Three ways to develop characters – Advice from a pro

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Three Ways To Develop Characters

Advice from a professional writer

As a ghostwriter, I get asked a lot by other writers for advice on different ways to develop characters. Human beings are dynamic creatures by nature. We get restless when things are the same for too long. Why then do most writers shy away from infusing their creations with an element of change?

When I read a manuscript or work on developing a story, I am frequently shocked at how writers refuse to shake their characters up. They stubbornly adhere to that first description. A character that looks the same at the end of the story as they did in the beginning probably did not endure much of transformation. They act the same and do the same things regardless of how much chaos the writer has crafted around them.

Here are three very simple ways to shake up your characters out of stasis and give them life.

APPEARANCE:

Perhaps the simplest of ways to develop characters that transform through the story is a change is in their appearance. Take a look at Walter White. Throughout the course of Breaking Bad, the writers alter his look in subtle ways and each one signals a massive shift in his character.

Goatee.

A rumpled fedora.

The shaved head goes from the result of chemotherapy to gangland persona.

After six seasons, White is physically different than the man who first got that awful diagnosis. Each subtle change effectively builds anticipation in the viewer, leaving them wondering what might come next.

All too often, writers put their character in an imaginary costume and leave them in one place. In some ways I can see how this tendency makes sense. A character takes time and energy to design. A dynamic and interesting character isn’t the promise of stasis though. They are the promise of change.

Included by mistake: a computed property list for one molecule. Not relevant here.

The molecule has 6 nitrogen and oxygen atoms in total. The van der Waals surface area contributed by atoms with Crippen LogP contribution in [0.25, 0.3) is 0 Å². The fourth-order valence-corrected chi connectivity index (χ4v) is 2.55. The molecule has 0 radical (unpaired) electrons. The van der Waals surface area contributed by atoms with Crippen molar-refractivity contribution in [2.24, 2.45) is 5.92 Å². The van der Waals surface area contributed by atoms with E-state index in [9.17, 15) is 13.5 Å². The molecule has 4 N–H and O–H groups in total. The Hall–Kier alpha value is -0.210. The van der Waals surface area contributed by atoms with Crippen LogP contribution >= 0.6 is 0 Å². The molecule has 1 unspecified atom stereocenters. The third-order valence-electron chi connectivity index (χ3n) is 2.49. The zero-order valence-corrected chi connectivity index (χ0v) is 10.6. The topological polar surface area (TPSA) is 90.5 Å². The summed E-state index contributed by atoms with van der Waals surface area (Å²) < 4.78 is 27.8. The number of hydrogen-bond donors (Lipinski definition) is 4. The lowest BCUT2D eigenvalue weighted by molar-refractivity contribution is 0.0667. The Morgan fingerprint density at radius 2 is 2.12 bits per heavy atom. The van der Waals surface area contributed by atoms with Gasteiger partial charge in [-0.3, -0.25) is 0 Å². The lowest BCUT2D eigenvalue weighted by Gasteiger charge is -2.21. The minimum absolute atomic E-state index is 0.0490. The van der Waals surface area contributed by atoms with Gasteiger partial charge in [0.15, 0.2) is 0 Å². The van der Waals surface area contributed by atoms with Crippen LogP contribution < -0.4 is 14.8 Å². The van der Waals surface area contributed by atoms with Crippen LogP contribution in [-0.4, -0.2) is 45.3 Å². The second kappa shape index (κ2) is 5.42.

Signal that change to your reader. Show what’s happening on the inside with a change on the outside. Foreshadow. Does your character cut their hair an episode or chapter before their big announcement?

Little things like this keep readers reading and viewers viewing.

ROUTINE:

Routine is nice. We all have them. Get up at a certain hour. Eat lunch at a certain place. Most people I know break their routines in a routine way too. When they go out for a beer they hit the same bar.

Stories are not about the status quo. They are about people that challenge the assumption of same. “American Beauty” tells a story of little more than this, a man whose day to day strangled him.

Not every story about routine change features a Lester Burnham character. Your character can choose to walk instead of drive to work. They can steal a bike. A simple flat tire can put your character on the bus to work and the melting pot of a city bus can offer up new obstacles and opportunities.

Challenge their routine or your begging for their dismissal.

RESPONSE:

The last of the three ways to develop characters is a little more subtle but can be an equally effective of demonstrating character change. Say your downtrodden hero goes out to coffee every morning and the barista always seems to screw up the order, and every morning your character sucks it up, takes the wrong cup and walks away.

Maybe your story isn’t about the coffee, but showing your character standing up for themselves signals a bigger change to come. I like to use the little interactions in a story as a gateway. Maybe standing their ground and asking for the right cup of coffee sets in motion the main action that is asking out a cute boy.

These are three ways to develop characters that will keep your writing fresh and bring your characters to life. If you’ve got a good story, but just need little help to push it over the hump, let me help. As a professional ghostwriter, I solve these issues all the time and I know I can do the same for you.

 

 

Erick MertzThree ways to develop characters – Advice from a pro

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